“I went to my principal two weeks ago to just get information about curriculum development — how it works, what the expectations are, you know, to do my homework. She asked me why I was asking, and I said that while I’m super excited about the upcoming year — I figured I could finesse on that one — I’m ‘looking at my strengths and passions and think that something like curriculum development may be more for me.’ ”
“That was brave to be so upfront like that!”
“Yeah, well she’s a very nice lady. So then she started asking me all these questions, and I could see she was thinking about something. She ended the conversation kind of abruptly, which made me nervous. Then, two days later, she called me in for a meeting. I was shvitzing. I thought I was being fired for lack of commitment. But she told me she was thinking about what I said, and there may be a position for me in my school this year!”
“No! I can’t believe it!”
“Yes! She said they were looking to implement a new program this year, but didn’t have anyone to spearhead it. She said it’s not a lot of hours, but it’ll be a good trial because if this goes well, she’ll have other things for me in the future. She offered me five hours a week —— and get this — took off five hours a week from my teaching load! And I’m making $15 more an hour than my current teaching rate!”
“Rikki! This is incredible! How do you feel?”
“I can’t even describe it. I’m excited and nervous. I weirdly also have more energy for my upcoming classes. I only have 12 hours to teach instead of 17, which makes a huge difference. I’m not a hundred percent sure if I’ll be well suited for all this, so it’s good to have a trial, and it sounds like there are good opportunities for the future. I really am so grateful!”
“What do you think made this process so successful?”
“Hashem. And then my hishtadlus of actually knowing what I’m good at, how to leverage my experience, and learning what could excite me.”
“Rikki, this is just great. I’m so happy for you. Let me know how it pans out, and if I can help you in any other way.”
“Thanks so much, Abby. We’ll be in touch.” We bid each other goodbye and Rikki left, enveloped by sunshine as she walked away. As I watched her retreat, I was thinking about how the well-worn paths we forge sometimes need just a little tweaking and redirection, and how different the landscape looks from a new perspective.
In getting to know herself better, Rikki came to accept herself, and was able to pave a new path toward personal accomplishment and satisfaction.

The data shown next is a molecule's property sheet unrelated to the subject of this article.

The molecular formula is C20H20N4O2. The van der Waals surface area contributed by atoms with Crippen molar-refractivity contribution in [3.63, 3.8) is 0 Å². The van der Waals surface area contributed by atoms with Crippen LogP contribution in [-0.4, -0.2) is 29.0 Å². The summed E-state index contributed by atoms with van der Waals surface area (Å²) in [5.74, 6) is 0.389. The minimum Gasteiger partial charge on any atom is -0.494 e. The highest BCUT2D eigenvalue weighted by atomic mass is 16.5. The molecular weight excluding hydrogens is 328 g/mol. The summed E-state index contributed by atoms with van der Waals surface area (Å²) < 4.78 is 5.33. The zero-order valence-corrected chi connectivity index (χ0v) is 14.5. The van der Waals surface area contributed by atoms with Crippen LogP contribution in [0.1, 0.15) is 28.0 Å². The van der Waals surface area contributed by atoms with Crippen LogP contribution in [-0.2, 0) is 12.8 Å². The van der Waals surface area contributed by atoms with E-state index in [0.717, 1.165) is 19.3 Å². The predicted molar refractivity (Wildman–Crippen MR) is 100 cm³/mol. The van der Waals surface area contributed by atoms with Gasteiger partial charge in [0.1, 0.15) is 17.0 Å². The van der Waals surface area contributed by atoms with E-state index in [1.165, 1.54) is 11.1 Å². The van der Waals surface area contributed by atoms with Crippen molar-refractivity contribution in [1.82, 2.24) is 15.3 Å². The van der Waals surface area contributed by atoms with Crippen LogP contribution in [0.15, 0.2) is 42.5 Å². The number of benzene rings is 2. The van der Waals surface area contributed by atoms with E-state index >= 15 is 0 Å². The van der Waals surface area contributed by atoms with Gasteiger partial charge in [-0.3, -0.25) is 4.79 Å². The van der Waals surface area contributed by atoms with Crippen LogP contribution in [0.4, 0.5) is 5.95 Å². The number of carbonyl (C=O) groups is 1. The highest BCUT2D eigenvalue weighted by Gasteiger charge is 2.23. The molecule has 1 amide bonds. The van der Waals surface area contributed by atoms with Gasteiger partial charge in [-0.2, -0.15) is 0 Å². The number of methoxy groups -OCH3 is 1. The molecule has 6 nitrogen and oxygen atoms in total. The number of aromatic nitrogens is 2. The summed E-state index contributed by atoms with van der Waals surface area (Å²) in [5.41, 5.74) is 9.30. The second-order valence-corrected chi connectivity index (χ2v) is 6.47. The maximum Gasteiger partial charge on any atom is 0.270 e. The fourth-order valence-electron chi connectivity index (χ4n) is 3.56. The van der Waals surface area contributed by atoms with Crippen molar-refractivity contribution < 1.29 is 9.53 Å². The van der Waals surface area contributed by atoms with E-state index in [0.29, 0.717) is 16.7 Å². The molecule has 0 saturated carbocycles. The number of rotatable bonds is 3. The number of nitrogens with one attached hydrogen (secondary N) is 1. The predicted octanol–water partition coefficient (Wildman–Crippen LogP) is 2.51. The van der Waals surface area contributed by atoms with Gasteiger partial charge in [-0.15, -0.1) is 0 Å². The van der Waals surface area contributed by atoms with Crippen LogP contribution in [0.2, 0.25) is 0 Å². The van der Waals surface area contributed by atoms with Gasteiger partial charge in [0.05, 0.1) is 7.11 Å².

Spotlight on Motivational Interviewing (MI)
While used for a number of different circumstances, including addiction, MI acknowledges that people often have very mixed feelings about the need to change, as well as their ability to enact change.
Dr. William Miller, the creator of the technique, sought to strengthen the client’s motivation toward healthy behavioral change through a collaborative, person-centered, and goal-oriented approach. At the heart of MI is empathy, which is manifested in the therapist-client relationship in four ways:
1) Partnership: the therapist joins with the client to work collaboratively on the client’s goals for change.
2) Acceptance: the therapist accepts the client as he or she is, affirms the client’s autonomy and need to make his or her own decisions.
3) Compassion: the therapist holds nothing higher than the client’s well-being, working to understand what that means from the client’s perspective.
4) Evocation: rather than seeing the client as in need of instruction and direction, the therapist evokes from the client what the client’s goals are and how he or she wants to be helped.
Before a Switch
The following questions may be helpful for narrowing your focus when considering a career change:
- What do I enjoy doing?
- What kinds of activities are fun and fulfilling for me?
- What am I good at?
- What is my skill set?
- What qualifications do I have, such as a degrees or experiences?
- How much money do I need to make to feel satisfied?
- What jobs are available in the place(s) I’d like to live?
- Do I want to travel?
- What are my values?
- Is it important to me to be of service to others?
- Am I looking for intensely challenging work or something relatively easy?
- Am I willing to do what others tell me without question or would I rather make most decisions on my own?
- To what degree do I need stability and security?
Abby Delouya maintains a private therapy practice in Montreal, Canada.
(Originally featured in Family First, Issue 669)